The big-market owners are more than happy with the current system -- or at least they should be. The last work stoppage created the cap which, again, saved the (big-market) owners from themselves. Instead of being pressured to spend more and more every year because their competition was doing so, they had a number they couldn’t exceed. “Perfect,” thought many owners. Make no mistake, the implementation of the salary cap was the best thing for the big-market owners in the league. But it didn’t necessarily save the small market teams.
That’s where Bettman wants the players to help out. His thinking seems to be, “Let’s take some of your money and spread it out to these smaller markets so they can survive.” Maybe he should have told Minnesota and Nashville as much when they were able to sign big-money free agents this summer -- including huge money up front to the players. That’s something no one expected out of the Wild and Predators. The system, as a whole, does work. That should be the point of the collective bargaining agreement between owners and players. Making sure the league or its owners are financially secure shouldn’t be the primary concern of the players. Of course, it’s in their best interests if the league is healthy but an agreement between the players and the owners should simply help that notion not make it so.
Every issue is complicated, that much we know. Take contraction for example. Maybe the league should never have expanded into some non-traditional hockey markets, so eliminating those teams could make sense. But would the NHLPA ever be in favor of eliminating jobs? Again, taking back what was already given is a hard sell. I doubt we’d see the owners giving back those rights fees acquired during expansion. But what if it was in the best interest of the remaining players if 20-40 or more jobs were eliminated by contracting a team or two? How would NHLPA union boss Donald Fehr answer that question?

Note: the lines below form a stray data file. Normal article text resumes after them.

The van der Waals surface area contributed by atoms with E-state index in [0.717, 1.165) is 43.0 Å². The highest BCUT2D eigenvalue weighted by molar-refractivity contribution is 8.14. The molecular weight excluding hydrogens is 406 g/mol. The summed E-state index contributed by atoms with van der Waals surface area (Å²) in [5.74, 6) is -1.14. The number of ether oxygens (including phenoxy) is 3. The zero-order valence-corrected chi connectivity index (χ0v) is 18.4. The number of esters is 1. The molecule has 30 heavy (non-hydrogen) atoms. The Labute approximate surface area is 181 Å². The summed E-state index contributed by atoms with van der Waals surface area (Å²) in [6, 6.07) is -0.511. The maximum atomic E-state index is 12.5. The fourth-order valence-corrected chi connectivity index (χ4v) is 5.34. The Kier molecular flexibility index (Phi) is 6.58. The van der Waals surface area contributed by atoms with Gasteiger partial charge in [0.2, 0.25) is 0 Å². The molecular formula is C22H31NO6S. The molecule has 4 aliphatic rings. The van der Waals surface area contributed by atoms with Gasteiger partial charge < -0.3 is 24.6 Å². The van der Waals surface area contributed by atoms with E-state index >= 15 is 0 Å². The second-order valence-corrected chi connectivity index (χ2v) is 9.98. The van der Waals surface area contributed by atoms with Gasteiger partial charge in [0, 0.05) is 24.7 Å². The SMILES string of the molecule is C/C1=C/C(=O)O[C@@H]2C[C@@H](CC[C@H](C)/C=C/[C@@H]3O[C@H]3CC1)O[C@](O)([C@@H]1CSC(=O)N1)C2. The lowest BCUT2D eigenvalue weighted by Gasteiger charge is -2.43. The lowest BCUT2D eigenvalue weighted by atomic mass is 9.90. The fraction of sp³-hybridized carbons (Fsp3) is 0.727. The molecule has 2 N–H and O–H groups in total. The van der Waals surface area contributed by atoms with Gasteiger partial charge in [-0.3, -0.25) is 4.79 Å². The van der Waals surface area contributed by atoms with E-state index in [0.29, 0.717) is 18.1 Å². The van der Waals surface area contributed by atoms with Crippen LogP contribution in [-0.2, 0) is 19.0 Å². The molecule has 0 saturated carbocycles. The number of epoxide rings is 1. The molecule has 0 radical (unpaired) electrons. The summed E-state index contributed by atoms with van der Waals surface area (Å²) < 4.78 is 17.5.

Then again, though the players have a vested interest in league revenues, they have no say in how those revenues are obtained. For example, players might like the idea of advertisements on their jerseys -- like the NBA just approved -- but the league office might say no. And there is little doubt a second team in southern Ontario would generate huge money, but none have relocated there to this point. So if the commissioner wants the players to take less of a percentage he might want to maximize his revenue streams.
As stated previously, it’s all very complicated but the players simply seem more willing to engage in a give-and-take. Fehr is no pushover, he’s going to want things as well. But what can he ask for when the league has already asked for everything?
Does the current CBA need some changes? Of course. Does it need to be gutted to the point of games being canceled? Of course not. Bettman simply might not see it that way. Why would he, common sense has never been his strong point.
I certainly don’t have all the answers, but work backwards. If the end result nearly every time is a work stoppage, then someone at the top is doing something wrong. He’s got a month or so to figure it all out or back to square one we go.